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May 2019

HMRC quadruples spending on private debt collectors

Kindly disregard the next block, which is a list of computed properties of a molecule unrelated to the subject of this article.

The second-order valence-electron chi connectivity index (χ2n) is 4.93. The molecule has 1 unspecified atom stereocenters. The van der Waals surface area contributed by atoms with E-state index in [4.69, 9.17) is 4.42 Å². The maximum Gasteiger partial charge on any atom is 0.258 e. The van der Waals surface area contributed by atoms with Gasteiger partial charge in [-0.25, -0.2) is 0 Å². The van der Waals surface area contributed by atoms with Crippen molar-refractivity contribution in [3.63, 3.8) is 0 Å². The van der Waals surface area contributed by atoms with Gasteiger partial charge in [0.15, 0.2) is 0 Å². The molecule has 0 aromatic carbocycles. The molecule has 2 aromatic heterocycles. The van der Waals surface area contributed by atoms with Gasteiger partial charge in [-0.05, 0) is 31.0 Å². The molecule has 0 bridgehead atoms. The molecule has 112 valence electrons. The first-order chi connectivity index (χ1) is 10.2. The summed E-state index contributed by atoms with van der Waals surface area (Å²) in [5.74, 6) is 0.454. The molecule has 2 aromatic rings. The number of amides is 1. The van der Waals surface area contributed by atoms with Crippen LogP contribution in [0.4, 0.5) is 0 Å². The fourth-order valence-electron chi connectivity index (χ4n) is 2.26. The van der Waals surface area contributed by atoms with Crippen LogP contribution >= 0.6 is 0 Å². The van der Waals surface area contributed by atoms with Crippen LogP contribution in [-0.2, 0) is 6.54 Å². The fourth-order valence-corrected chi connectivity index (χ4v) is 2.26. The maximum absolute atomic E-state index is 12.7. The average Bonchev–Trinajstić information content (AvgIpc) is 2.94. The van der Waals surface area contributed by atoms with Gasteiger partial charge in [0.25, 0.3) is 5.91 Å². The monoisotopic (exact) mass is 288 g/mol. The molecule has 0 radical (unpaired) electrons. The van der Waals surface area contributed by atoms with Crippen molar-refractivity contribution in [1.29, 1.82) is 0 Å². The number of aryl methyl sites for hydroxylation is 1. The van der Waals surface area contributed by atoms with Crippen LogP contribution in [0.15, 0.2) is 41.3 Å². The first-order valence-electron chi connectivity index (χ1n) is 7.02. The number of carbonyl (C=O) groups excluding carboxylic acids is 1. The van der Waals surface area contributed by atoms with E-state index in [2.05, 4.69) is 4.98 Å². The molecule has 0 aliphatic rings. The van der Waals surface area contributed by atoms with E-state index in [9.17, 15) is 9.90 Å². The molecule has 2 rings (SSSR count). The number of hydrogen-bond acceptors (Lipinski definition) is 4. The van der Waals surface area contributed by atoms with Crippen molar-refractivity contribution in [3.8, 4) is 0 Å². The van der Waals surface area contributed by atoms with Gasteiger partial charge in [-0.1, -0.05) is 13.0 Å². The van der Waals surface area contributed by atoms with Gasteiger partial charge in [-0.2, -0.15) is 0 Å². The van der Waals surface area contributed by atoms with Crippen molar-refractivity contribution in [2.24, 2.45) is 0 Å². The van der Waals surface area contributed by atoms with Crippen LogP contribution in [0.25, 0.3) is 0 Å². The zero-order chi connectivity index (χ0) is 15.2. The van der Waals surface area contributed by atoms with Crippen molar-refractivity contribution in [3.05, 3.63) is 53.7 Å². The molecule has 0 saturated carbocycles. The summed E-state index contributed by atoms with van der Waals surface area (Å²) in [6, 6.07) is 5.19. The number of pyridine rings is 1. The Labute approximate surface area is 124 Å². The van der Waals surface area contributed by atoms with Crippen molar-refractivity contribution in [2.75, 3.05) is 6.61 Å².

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Autopsy of a Newspaper headline At the end of last month the main heading of this article was the heading to a piece in the pages of an internationally renowned daily UK newspaper- the one that does not quite fit the riddle “what is black and white and red all over?”-more pink if you get my meaning. The findings, by a well-regarded firm of accountants, seem to have been covered by all the leading papers utilising headlines in much the same vein. As someone who, in his working life, has almost daily contact with HMRC, this headline rather surprised me, as in my experience, I have almost never seen evidence of private debt collectors [“PDCs”] in matters of tax. I suspect that this is because our practice is one that predominately deals with companies in financial difficulties rather than individuals with debt issues. Yes, we do very occasionally come across bailiffs acting on behalf of HMRC but these are court appointed bailiffs rather than private bailiffs. There are 10 PCBs utilised by HMRC and their names are provided on the Government’s own website: https://www.gov.uk/if-you-dont-pay-your-tax-bill/debt-collection-agencies Let’s deal with the headline first. Accordingly to the article, the money spent by HMRC on PDCs had quadrupled in the past five years suggesting an increasingly “aggressive” approach to collecting unpaid tax. In 2018, HMRC spent £26.3m on PDCs up from the figure of £6.2m in 2014. What the article did not say is that spending year-on-year was in fact down to 67% of the 2017 expenditure level [£39.1m]. My further research revealed the following expenditure on PDCs by HMRC: Year £m 2018 26.3 2017 39.1 2016 24.1 2015 12.5 2014 6.2 2013 14.8 The aforementioned figures did allow another national daily [the one with all the spelling mistakes] in May of last year to say that “HMRC spending on debt collectors up by more than 500% in three years”. The paper went on to say that the taxman had little day-to-day control over the firms in question [I would suggest that HMRC had no day-to-day control-why have a dog and bark yourself?] and that...
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